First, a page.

Note: This product is no longer available.
Design by George Nelson, 1953.
This re-edition of the 1953 George Nelson classic Ceramic Clock boasts fine features in a generously sized diamond-shape. Designed to stand tall on consoles and other table tops, the Ceramic Clock is sure to demand attention.
With the diversity of materials used and their sculptural shapes, George Nelson's clocks, including the Ceramic Clock, embody the joie de vivre of the 1950s. To this day, Nelson's clocks remain a refreshing alternative to the usual timekeepers. The Vitra Design Museum presents a re-edition of the designs so cherished by collectors in true to the original form. Vitra Design Museum Collection.
Building its business since 1950, Vitra has developed a wide range of furnishings for the office, home and public spaces in collaboration with progressive designers. The Ceramic Clock. Designed by George Nelson in 1953.
Rechargeable battery included
Material(s): Porcelain, metal, highgrade quartz
- Model No. 1: 7.25" H x 9" W x 3.25" D
- Model No. 2: 9" H x 6" W x 3.5" D
- Model No. 3: 6.75" H x 6" W x 3.5" D
215-038-01 215-040-01 215-041-01
Designer: George Nelson
When writing about the course of his remarkable 50-year career, George Nelson described a series of creative "zaps", or moments of out-of-the-blue inspiration "when the solitary individual finds he is connected with a reality he never dreamed of."
Nelson said that for a designer to deal creatively with human needs, "he must first make a radical, conscious break with all values he identifies as anti-human." Designers also must constantly be aware of the consequences of their actions on people and society. In fact, he declared that "total design is nothing more or less than a process of relating everything to everything." So he said that rather than specializing, designers must cultivate a broad base of knowledge and understanding.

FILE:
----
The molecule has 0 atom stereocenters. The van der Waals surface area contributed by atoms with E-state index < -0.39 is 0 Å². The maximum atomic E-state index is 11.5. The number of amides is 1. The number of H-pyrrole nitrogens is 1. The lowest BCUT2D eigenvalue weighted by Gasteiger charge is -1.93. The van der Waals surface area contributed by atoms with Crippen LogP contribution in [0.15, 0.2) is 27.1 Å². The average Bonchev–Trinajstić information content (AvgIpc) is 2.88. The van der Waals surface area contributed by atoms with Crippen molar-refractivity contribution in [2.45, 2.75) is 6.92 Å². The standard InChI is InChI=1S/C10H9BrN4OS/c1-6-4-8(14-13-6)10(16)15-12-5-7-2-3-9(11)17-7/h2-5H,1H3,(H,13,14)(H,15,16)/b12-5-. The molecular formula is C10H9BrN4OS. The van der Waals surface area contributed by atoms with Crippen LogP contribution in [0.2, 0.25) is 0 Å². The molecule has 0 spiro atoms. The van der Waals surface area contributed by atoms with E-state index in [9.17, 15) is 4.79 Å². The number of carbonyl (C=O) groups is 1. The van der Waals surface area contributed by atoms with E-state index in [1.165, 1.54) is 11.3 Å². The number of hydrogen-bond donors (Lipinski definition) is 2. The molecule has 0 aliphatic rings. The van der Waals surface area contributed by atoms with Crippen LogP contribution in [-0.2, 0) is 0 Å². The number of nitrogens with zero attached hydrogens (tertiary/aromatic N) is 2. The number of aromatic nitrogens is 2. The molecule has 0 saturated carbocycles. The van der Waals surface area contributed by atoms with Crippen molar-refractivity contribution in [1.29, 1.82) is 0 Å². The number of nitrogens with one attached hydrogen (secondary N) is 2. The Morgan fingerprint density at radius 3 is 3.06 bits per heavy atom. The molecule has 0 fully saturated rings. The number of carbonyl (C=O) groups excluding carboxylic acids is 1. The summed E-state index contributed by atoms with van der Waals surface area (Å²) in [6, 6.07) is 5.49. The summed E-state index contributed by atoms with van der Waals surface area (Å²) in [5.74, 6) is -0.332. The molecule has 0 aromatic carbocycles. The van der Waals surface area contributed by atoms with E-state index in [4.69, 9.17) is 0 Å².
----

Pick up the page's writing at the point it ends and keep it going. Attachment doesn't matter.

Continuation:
Nelson did so as few are able, and, with the help of well-timed zaps, he helped define modern, humane design.View other products by George Nelson
Vitra has manufactured furniture designs by Charles & Ray Eames and George Nelson since 1957. Building on this foundation, Vitra has developed a wide range of furnishings for the office, for the home and for public spaces in collaboration with progressive designers. Yet Vitra is more than just a design-oriented manufacturing company. The name also stands for the Vitra Design Museum, for a collection of modern furniture and its accompanying archive, for workshops and publications on topics of design, and for an architectural concept that unites buildings by Frank Gehry, Nicholas Grimshaw, Zaha Hadid, Tadao Ando, Alvaro Siza, Herzog & de Meuron and SANAA at the Vitra Headquarters in Birsfelden (Switzerland) and on the Vitra Campus in Weil am Rhein (Germany).
Product longevity is central to Vitra's contribution to sustainable development; short-lived styling is avoided at all costs. This can be seen most clearly in the classical pieces of furniture that have been used for decades, had several owners and have then even ended up as a part of a collection. For Vitra, the manufacture of sustainable products means intense pre-production development, where the highest-grade materials are selected and tests are carried out that simulate 15 years of use. In order to enforce and monitor sustainable development in all business activities of the company, a work group was formed in 1986 by the name of 'Vitra and the Environment'. Because of this, Vitra can proudly claim that it has been dedicated to sustainability for nearly a quarter of a century.View other products from Vitra